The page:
Algeria will increase its non-energy products export to $5 billion next year from current $2 billion, The Algerian President said Tuesday as the North African looks to reduce dependence on energy earnings.
The President was speaking at the national conference on the socio-economic recovery plan of the OPEC member country.
Algeria is grappling with sluggish economy caused by a slump in energy export revenues which account for state funding, 94 per cent of the country’s total exports earnings.
Energy export revenues are expected to fall down to $24 billion this year from $33 billion in 2019 while foreign exchange reserves have fallen to $57 billion from $62 billion in January.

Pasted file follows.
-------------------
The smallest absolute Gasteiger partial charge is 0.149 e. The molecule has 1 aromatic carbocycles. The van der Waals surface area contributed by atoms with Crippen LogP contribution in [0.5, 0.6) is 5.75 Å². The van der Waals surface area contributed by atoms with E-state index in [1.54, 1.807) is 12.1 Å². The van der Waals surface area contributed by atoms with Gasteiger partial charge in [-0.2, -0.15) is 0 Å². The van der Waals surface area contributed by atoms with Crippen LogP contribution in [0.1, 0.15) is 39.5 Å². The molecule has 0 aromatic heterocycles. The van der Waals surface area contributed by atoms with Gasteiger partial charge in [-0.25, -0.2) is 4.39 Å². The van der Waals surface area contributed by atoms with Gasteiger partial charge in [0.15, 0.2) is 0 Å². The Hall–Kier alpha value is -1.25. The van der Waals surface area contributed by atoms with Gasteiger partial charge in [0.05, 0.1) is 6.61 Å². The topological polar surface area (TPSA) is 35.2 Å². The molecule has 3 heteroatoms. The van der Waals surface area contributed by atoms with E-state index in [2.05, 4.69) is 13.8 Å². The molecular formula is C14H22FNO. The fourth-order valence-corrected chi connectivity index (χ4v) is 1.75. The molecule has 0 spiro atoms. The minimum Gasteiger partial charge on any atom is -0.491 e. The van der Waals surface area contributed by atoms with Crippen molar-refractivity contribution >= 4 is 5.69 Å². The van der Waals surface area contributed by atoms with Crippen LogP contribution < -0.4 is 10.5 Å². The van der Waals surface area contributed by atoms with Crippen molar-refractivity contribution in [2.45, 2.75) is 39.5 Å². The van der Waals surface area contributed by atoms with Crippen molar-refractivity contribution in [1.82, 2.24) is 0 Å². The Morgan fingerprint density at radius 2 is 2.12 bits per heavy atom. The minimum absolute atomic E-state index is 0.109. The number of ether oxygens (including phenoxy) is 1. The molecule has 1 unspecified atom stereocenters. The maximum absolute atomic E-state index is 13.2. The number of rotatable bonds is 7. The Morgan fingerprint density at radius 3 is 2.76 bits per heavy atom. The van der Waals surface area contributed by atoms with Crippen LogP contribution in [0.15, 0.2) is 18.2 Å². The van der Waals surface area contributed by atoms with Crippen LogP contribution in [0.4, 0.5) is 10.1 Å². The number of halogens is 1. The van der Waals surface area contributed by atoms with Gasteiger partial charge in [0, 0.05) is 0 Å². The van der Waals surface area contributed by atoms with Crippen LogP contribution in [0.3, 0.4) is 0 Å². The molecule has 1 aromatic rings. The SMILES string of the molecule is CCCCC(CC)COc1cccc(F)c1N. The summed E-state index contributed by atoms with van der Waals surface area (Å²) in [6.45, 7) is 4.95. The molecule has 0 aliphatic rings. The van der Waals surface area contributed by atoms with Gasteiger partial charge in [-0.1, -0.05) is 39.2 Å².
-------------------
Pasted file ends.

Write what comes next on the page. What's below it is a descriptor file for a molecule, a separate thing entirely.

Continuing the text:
The President rejected allegations that the Algerian state is bankrupt due to lack of enough liquidity to cover the country’s needs and expects the private sector to invest in the economy in a move to avoid turning to the World Bank, the International Monetary Fund (FMI) or rich Arab Gulf countries.
“The financial state of the country is difficult, but it is not dreadful, we can hang in while waiting for your investments and the recovery of the national economy,” he told the private sector businessmen attending the gathering.
The President, to lure investments from the private sector, announced plans to allow the establishment of private banks, air and sea transport companies for goods and passengers.
“I see no objection to private investors creating air and sea freight and passenger transport (companies), as well as banks,” he said.